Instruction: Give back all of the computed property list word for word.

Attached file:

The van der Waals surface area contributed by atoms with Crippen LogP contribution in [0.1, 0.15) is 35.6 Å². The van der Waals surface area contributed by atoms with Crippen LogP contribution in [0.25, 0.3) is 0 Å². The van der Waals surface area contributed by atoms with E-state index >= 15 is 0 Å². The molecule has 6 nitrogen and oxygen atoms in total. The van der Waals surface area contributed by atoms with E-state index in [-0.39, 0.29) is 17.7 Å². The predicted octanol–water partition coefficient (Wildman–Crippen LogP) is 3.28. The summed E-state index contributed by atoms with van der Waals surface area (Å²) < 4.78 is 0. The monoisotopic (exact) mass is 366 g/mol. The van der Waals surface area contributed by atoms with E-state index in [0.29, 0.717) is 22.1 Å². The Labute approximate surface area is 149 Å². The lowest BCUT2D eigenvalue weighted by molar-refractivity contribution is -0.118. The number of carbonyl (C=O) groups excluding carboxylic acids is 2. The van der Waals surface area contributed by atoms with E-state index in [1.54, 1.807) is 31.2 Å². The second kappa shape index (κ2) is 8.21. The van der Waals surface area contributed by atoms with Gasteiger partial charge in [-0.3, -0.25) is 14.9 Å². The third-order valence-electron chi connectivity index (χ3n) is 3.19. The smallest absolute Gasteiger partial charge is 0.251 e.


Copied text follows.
The van der Waals surface area contributed by atoms with Crippen LogP contribution in [0.1, 0.15) is 35.6 Å². The van der Waals surface area contributed by atoms with Crippen LogP contribution in [0.25, 0.3) is 0 Å². The van der Waals surface area contributed by atoms with E-state index >= 15 is 0 Å². The molecule has 6 nitrogen and oxygen atoms in total. The van der Waals surface area contributed by atoms with E-state index in [-0.39, 0.29) is 17.7 Å². The predicted octanol–water partition coefficient (Wildman–Crippen LogP) is 3.28. The summed E-state index contributed by atoms with van der Waals surface area (Å²) < 4.78 is 0. The monoisotopic (exact) mass is 366 g/mol. The van der Waals surface area contributed by atoms with E-state index in [0.29, 0.717) is 22.1 Å². The Labute approximate surface area is 149 Å². The lowest BCUT2D eigenvalue weighted by molar-refractivity contribution is -0.118. The number of carbonyl (C=O) groups excluding carboxylic acids is 2. The van der Waals surface area contributed by atoms with E-state index in [1.54, 1.807) is 31.2 Å². The second kappa shape index (κ2) is 8.21. The van der Waals surface area contributed by atoms with Gasteiger partial charge in [-0.3, -0.25) is 14.9 Å². The third-order valence-electron chi connectivity index (χ3n) is 3.19. The smallest absolute Gasteiger partial charge is 0.251 e.